The prime minister has always maintained the 2008 election was rigged. At the time, the electoral commission said Tsvangirai and party had won, but not by enough to avoid a runoff. He later withdrew from the runoff, saying government loyalists had killed hundreds of his supporters.
Citizens say this year's election is crucial in more ways than one. Despite the setbacks, it provides another shot at democracy.
"We are still a young country ... our democracy is still young," said Nigel Mugamu, who lives in the Zimbabwean capital of Harare. "A lot of African countries have changed leadership at least once or twice. We haven't seen a new face. From that perspective, it's an exciting time. Will this be the moment it will happen?"
Hope after hyperinflation
Mugamu said a peaceful election will help boost investment. This is the first poll since Zimbabwe battled hyperinflation that left investors jittery and led many to abandon the country's currency.
In 2009, the nation introduced a 100 trillion-dollar bill that was worth about $300 in U.S. currency. At the time, a loaf of bread cost about 300 billion Zimbabwean dollars.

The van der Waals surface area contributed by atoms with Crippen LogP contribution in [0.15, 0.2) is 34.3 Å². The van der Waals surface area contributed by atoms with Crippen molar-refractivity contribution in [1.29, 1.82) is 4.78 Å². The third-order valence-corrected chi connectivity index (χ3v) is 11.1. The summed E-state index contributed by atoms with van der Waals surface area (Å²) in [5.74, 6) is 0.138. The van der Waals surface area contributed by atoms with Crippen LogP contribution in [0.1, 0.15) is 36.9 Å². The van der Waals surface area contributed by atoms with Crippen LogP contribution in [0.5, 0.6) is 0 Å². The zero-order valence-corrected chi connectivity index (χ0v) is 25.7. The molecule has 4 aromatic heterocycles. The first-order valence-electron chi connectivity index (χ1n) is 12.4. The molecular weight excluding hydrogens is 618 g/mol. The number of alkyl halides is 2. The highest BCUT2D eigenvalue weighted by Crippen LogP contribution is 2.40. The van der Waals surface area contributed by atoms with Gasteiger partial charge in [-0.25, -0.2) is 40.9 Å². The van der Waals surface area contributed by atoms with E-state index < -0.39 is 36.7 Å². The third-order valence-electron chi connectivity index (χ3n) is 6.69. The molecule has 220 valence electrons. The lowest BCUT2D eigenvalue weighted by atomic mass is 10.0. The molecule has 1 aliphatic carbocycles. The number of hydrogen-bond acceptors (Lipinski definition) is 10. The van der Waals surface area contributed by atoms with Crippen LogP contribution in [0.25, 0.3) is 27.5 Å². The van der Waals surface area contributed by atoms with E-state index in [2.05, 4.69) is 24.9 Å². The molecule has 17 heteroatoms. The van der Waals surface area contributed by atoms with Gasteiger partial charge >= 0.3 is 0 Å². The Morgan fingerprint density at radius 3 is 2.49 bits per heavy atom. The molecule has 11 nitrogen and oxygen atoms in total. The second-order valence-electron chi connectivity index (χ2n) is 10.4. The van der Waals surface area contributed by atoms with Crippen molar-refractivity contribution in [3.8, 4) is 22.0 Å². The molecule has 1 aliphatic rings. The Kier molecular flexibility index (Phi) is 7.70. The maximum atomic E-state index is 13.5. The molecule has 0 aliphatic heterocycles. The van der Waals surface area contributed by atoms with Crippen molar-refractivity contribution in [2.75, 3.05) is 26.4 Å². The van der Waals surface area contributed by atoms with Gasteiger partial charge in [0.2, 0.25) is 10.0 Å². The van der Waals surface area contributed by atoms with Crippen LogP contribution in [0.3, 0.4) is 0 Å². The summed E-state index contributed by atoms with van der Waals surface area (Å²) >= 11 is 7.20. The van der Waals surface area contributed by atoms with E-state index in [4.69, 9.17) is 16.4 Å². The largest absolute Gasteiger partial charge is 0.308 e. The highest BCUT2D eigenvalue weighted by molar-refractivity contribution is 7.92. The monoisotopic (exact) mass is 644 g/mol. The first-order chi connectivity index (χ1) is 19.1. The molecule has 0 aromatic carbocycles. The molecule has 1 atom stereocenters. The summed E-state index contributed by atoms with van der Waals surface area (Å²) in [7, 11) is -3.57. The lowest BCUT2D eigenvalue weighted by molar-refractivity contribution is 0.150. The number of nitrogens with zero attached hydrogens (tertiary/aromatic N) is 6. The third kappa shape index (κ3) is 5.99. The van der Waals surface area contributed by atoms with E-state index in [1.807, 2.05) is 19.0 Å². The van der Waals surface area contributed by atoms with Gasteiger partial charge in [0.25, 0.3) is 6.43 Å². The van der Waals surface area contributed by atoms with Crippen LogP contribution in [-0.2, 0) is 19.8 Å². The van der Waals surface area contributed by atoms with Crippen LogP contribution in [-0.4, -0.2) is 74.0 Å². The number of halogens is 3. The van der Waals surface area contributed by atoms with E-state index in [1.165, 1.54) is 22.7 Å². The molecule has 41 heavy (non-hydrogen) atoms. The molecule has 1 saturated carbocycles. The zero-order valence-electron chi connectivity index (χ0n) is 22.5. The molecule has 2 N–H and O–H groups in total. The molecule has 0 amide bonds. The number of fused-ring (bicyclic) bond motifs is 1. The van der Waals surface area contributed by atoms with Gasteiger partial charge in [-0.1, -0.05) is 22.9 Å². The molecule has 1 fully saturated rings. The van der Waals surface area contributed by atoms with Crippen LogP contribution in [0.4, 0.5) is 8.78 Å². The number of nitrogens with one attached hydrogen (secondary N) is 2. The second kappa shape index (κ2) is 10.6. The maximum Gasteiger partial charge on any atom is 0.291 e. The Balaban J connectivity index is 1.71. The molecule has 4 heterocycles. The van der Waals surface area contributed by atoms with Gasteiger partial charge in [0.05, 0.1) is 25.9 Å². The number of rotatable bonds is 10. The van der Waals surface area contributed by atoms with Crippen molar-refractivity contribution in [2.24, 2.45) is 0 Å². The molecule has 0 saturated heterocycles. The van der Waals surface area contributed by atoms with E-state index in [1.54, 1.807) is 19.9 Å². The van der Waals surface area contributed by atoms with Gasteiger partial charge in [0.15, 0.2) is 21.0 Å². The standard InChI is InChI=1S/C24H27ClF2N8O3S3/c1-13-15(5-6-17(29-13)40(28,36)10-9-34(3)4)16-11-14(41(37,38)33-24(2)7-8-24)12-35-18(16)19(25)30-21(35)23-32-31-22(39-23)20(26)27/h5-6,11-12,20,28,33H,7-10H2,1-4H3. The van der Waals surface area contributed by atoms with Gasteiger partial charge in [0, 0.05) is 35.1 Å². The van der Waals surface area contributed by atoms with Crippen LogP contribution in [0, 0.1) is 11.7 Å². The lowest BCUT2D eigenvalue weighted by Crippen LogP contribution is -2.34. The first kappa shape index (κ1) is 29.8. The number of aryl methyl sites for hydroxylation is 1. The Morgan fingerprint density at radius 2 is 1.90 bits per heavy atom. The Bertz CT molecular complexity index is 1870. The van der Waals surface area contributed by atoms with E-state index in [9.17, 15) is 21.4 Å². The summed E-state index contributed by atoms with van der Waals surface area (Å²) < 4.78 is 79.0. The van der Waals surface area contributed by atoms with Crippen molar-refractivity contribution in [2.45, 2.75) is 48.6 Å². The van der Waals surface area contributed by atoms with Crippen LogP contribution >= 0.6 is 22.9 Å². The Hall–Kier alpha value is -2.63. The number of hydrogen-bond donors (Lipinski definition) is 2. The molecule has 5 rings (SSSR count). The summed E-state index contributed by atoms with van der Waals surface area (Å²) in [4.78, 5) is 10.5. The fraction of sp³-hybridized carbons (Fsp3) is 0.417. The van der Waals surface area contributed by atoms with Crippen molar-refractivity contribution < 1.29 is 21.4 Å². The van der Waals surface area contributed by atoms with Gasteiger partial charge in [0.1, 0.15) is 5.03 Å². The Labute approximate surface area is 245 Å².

The hyperinflation forced traders to insist on international currency to hedge against losses. They preferred the U.S. dollar or South African rand, and most workers demanded their salaries in foreign currency.
Despite widespread poverty, the nation has made major strides since then, experts say.
"Zimbabwe has made considerable progress in stabilizing the economy since the end of hyperinflation in 2009," the International Monetary Fund said last month.
Since then, the nation's gross domestic product "has grown by an average of over 7% and inflation has remained in the low single digits. Government revenues have more than doubled from 16% of GDP in 2009 to an estimated 36% of GDP in 2012, allowing the restoration of basic public services."
And as the nation returns from the brink of a crippled economy, Zimbabweans are hopeful.
Linda Mukusha braved long lines and chilly morning weather to cast her vote in Harare.
"I hope Zimbabweans turn out to vote in huge numbers," she said. "Whoever wins, the country needs to move forward."
She proudly displayed her inked finger to show she had cast her ballot